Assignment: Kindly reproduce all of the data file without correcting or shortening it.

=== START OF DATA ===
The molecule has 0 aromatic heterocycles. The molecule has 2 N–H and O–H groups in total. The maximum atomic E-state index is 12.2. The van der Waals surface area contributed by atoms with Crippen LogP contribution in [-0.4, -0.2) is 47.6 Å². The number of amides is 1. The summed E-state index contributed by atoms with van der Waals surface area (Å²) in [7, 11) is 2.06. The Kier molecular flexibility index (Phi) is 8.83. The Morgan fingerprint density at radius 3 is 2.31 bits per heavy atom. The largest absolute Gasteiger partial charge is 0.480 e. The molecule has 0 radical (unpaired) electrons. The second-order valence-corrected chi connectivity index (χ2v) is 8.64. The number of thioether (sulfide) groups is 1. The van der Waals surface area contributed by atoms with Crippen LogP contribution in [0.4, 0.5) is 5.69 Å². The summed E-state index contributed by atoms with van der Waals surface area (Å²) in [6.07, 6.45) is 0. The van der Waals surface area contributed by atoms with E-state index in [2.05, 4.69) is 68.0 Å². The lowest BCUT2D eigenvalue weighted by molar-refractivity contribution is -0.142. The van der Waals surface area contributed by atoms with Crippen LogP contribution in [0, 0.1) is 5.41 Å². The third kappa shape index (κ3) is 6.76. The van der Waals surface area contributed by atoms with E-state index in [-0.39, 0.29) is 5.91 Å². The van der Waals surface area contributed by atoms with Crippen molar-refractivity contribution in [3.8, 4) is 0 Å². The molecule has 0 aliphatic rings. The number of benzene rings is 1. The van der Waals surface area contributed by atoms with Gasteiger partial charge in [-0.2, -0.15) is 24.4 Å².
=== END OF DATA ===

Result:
The molecule has 0 aromatic heterocycles. The molecule has 2 N–H and O–H groups in total. The maximum atomic E-state index is 12.2. The van der Waals surface area contributed by atoms with Crippen LogP contribution in [-0.4, -0.2) is 47.6 Å². The number of amides is 1. The summed E-state index contributed by atoms with van der Waals surface area (Å²) in [7, 11) is 2.06. The Kier molecular flexibility index (Phi) is 8.83. The Morgan fingerprint density at radius 3 is 2.31 bits per heavy atom. The largest absolute Gasteiger partial charge is 0.480 e. The molecule has 0 radical (unpaired) electrons. The second-order valence-corrected chi connectivity index (χ2v) is 8.64. The number of thioether (sulfide) groups is 1. The van der Waals surface area contributed by atoms with Crippen LogP contribution in [0.4, 0.5) is 5.69 Å². The summed E-state index contributed by atoms with van der Waals surface area (Å²) in [6.07, 6.45) is 0. The van der Waals surface area contributed by atoms with E-state index in [2.05, 4.69) is 68.0 Å². The lowest BCUT2D eigenvalue weighted by molar-refractivity contribution is -0.142. The van der Waals surface area contributed by atoms with Crippen LogP contribution in [0, 0.1) is 5.41 Å². The third kappa shape index (κ3) is 6.76. The van der Waals surface area contributed by atoms with E-state index in [-0.39, 0.29) is 5.91 Å². The van der Waals surface area contributed by atoms with Crippen molar-refractivity contribution in [3.8, 4) is 0 Å². The molecule has 0 aliphatic rings. The number of benzene rings is 1. The van der Waals surface area contributed by atoms with Gasteiger partial charge in [-0.2, -0.15) is 24.4 Å².